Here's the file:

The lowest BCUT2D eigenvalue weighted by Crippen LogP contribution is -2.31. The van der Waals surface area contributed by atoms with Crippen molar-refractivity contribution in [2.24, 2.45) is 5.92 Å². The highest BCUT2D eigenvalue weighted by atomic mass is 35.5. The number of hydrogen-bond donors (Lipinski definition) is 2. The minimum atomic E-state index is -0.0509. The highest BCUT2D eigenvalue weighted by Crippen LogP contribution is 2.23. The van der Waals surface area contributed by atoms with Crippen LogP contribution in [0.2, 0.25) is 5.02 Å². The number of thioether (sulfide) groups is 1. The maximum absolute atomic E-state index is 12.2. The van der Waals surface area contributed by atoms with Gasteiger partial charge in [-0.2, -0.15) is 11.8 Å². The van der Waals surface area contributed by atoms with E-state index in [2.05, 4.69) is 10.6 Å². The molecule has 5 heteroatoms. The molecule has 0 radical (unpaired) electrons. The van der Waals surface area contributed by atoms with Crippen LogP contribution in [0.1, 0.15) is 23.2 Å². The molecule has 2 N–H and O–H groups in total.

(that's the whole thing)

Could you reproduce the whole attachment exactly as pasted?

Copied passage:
The lowest BCUT2D eigenvalue weighted by Crippen LogP contribution is -2.31. The van der Waals surface area contributed by atoms with Crippen molar-refractivity contribution in [2.24, 2.45) is 5.92 Å². The highest BCUT2D eigenvalue weighted by atomic mass is 35.5. The number of hydrogen-bond donors (Lipinski definition) is 2. The minimum atomic E-state index is -0.0509. The highest BCUT2D eigenvalue weighted by Crippen LogP contribution is 2.23. The van der Waals surface area contributed by atoms with Crippen LogP contribution in [0.2, 0.25) is 5.02 Å². The number of thioether (sulfide) groups is 1. The maximum absolute atomic E-state index is 12.2. The van der Waals surface area contributed by atoms with Gasteiger partial charge in [-0.2, -0.15) is 11.8 Å². The van der Waals surface area contributed by atoms with E-state index in [2.05, 4.69) is 10.6 Å². The molecule has 5 heteroatoms. The molecule has 0 radical (unpaired) electrons. The van der Waals surface area contributed by atoms with Crippen LogP contribution in [0.1, 0.15) is 23.2 Å². The molecule has 2 N–H and O–H groups in total.